Unfortunately, some key features are exclusive to the premium version of the software. Some of these (like tabbed browsing) are nice to have but non-essential, but the lack of a thesaurus is a real drawback for anyone who writes on a regular basis.
FreeOffice doesn't look quite as smart as WPS Office, but if you dislike the Microsoft ribbon and find it unintuitive then you'll prefer the slightly more old fashioned approach to navigation.
If you work collaboratively, or switch between a PC and a Mac, Google Docs, Sheets and Slides should be your first port of call.
For anyone who's already deep into the Android/Google ecosystem, this suite will be a natural choice. The three key tools run happily in any web browser, and are available as mobile apps for Apple and Android devices.
Google's free office suite doesn't offer the advanced tools you'll find in desktop software like LibreOffice (there are no pivot tables, for example, and there's no database tool) but everything is laid out in a clear, logical way and all your files will be saved and synced automatically so you don't have to worry about transfers and backups.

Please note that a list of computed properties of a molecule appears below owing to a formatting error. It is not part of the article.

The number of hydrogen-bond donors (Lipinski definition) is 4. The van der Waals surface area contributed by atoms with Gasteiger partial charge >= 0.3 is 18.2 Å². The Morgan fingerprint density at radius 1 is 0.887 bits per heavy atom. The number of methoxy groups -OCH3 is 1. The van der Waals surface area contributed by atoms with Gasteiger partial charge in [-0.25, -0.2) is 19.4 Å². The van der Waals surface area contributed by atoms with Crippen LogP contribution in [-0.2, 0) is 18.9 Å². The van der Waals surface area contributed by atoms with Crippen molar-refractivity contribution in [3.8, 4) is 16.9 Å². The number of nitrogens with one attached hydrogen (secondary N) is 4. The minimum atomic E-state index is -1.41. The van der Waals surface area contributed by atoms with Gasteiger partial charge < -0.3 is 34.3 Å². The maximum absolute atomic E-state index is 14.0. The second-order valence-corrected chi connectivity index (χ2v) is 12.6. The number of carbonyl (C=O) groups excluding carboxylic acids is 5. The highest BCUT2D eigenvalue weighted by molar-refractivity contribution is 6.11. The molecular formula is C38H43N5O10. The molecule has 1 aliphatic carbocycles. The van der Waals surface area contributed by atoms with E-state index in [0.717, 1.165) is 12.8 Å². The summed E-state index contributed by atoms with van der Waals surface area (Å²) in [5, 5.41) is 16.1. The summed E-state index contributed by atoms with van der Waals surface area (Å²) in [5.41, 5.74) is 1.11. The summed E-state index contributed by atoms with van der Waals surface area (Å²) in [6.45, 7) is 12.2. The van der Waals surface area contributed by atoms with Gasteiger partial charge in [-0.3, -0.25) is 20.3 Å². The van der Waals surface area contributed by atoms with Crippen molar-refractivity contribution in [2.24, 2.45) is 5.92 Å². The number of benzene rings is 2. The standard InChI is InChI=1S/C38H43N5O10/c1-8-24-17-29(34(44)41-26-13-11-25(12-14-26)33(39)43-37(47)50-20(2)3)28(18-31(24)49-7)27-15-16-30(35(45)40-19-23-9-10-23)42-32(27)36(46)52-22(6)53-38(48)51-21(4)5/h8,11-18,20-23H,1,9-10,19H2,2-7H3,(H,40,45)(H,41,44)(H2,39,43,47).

The chief disadvantage of Docs, Sheets and Slides is that opening files created using other office software is a cumbersome process and file formatting isn't is always converted properly. This is partly because Google's office tools use web fonts rather than ones stored locally on your device, and partly because Microsoft documents sometimes contain features not supported by Google.
Additionally, there are some quirks with Google Docs that make it less user-friendly than other office software. As free software it does the job fine, but as a paid product it still lags behind the features and functionality of Microsoft Office 365.
- Read our full Google Docs review.